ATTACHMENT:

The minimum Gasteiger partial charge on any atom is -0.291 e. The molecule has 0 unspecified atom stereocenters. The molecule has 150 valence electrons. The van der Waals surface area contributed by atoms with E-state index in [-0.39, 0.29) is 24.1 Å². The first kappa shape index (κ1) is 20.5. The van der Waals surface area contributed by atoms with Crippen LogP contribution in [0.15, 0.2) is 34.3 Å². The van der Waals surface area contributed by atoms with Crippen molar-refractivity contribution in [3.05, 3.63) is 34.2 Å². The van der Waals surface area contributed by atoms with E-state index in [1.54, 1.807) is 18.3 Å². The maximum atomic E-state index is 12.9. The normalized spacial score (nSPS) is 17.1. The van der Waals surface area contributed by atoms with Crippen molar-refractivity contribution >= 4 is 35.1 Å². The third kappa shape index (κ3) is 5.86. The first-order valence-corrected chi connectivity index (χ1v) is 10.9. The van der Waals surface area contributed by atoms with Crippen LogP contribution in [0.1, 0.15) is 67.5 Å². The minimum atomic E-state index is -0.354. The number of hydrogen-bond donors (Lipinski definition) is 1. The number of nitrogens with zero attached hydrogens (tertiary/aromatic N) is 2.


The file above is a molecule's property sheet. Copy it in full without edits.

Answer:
The minimum Gasteiger partial charge on any atom is -0.291 e. The molecule has 0 unspecified atom stereocenters. The molecule has 150 valence electrons. The van der Waals surface area contributed by atoms with E-state index in [-0.39, 0.29) is 24.1 Å². The first kappa shape index (κ1) is 20.5. The van der Waals surface area contributed by atoms with Crippen LogP contribution in [0.15, 0.2) is 34.3 Å². The van der Waals surface area contributed by atoms with Crippen molar-refractivity contribution in [3.05, 3.63) is 34.2 Å². The van der Waals surface area contributed by atoms with E-state index in [1.54, 1.807) is 18.3 Å². The maximum atomic E-state index is 12.9. The normalized spacial score (nSPS) is 17.1. The van der Waals surface area contributed by atoms with Crippen molar-refractivity contribution >= 4 is 35.1 Å². The third kappa shape index (κ3) is 5.86. The first-order valence-corrected chi connectivity index (χ1v) is 10.9. The van der Waals surface area contributed by atoms with Crippen LogP contribution in [0.1, 0.15) is 67.5 Å². The minimum atomic E-state index is -0.354. The number of hydrogen-bond donors (Lipinski definition) is 1. The number of nitrogens with zero attached hydrogens (tertiary/aromatic N) is 2.